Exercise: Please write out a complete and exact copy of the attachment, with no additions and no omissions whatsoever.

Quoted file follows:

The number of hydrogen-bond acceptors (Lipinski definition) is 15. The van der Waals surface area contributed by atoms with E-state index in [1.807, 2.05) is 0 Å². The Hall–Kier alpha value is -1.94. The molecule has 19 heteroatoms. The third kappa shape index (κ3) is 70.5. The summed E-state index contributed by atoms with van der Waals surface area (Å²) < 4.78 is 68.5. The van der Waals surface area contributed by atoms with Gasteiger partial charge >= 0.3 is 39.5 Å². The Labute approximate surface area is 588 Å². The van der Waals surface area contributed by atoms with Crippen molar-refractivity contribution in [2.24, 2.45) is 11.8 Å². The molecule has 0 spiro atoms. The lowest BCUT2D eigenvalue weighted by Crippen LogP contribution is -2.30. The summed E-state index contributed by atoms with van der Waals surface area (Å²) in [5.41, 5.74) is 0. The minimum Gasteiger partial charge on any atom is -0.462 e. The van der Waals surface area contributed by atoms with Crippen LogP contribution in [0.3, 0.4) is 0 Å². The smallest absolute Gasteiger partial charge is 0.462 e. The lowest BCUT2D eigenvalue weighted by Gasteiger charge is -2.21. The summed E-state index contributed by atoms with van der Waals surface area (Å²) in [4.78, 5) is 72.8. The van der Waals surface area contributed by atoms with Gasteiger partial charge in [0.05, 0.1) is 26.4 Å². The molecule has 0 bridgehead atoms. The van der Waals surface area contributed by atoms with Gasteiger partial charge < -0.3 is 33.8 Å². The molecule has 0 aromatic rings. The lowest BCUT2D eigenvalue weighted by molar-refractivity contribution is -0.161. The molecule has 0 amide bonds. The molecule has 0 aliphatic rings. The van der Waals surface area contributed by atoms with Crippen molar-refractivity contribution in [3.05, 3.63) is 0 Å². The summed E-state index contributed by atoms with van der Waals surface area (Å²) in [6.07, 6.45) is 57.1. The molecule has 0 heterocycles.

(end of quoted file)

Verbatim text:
The number of hydrogen-bond acceptors (Lipinski definition) is 15. The van der Waals surface area contributed by atoms with E-state index in [1.807, 2.05) is 0 Å². The Hall–Kier alpha value is -1.94. The molecule has 19 heteroatoms. The third kappa shape index (κ3) is 70.5. The summed E-state index contributed by atoms with van der Waals surface area (Å²) < 4.78 is 68.5. The van der Waals surface area contributed by atoms with Gasteiger partial charge >= 0.3 is 39.5 Å². The Labute approximate surface area is 588 Å². The van der Waals surface area contributed by atoms with Crippen molar-refractivity contribution in [2.24, 2.45) is 11.8 Å². The molecule has 0 spiro atoms. The lowest BCUT2D eigenvalue weighted by Crippen LogP contribution is -2.30. The summed E-state index contributed by atoms with van der Waals surface area (Å²) in [5.41, 5.74) is 0. The minimum Gasteiger partial charge on any atom is -0.462 e. The van der Waals surface area contributed by atoms with Crippen LogP contribution in [0.3, 0.4) is 0 Å². The smallest absolute Gasteiger partial charge is 0.462 e. The lowest BCUT2D eigenvalue weighted by Gasteiger charge is -2.21. The summed E-state index contributed by atoms with van der Waals surface area (Å²) in [4.78, 5) is 72.8. The van der Waals surface area contributed by atoms with Gasteiger partial charge in [0.05, 0.1) is 26.4 Å². The molecule has 0 bridgehead atoms. The van der Waals surface area contributed by atoms with Gasteiger partial charge < -0.3 is 33.8 Å². The molecule has 0 aromatic rings. The lowest BCUT2D eigenvalue weighted by molar-refractivity contribution is -0.161. The molecule has 0 amide bonds. The molecule has 0 aliphatic rings. The van der Waals surface area contributed by atoms with Crippen molar-refractivity contribution in [3.05, 3.63) is 0 Å². The summed E-state index contributed by atoms with van der Waals surface area (Å²) in [6.07, 6.45) is 57.1. The molecule has 0 heterocycles.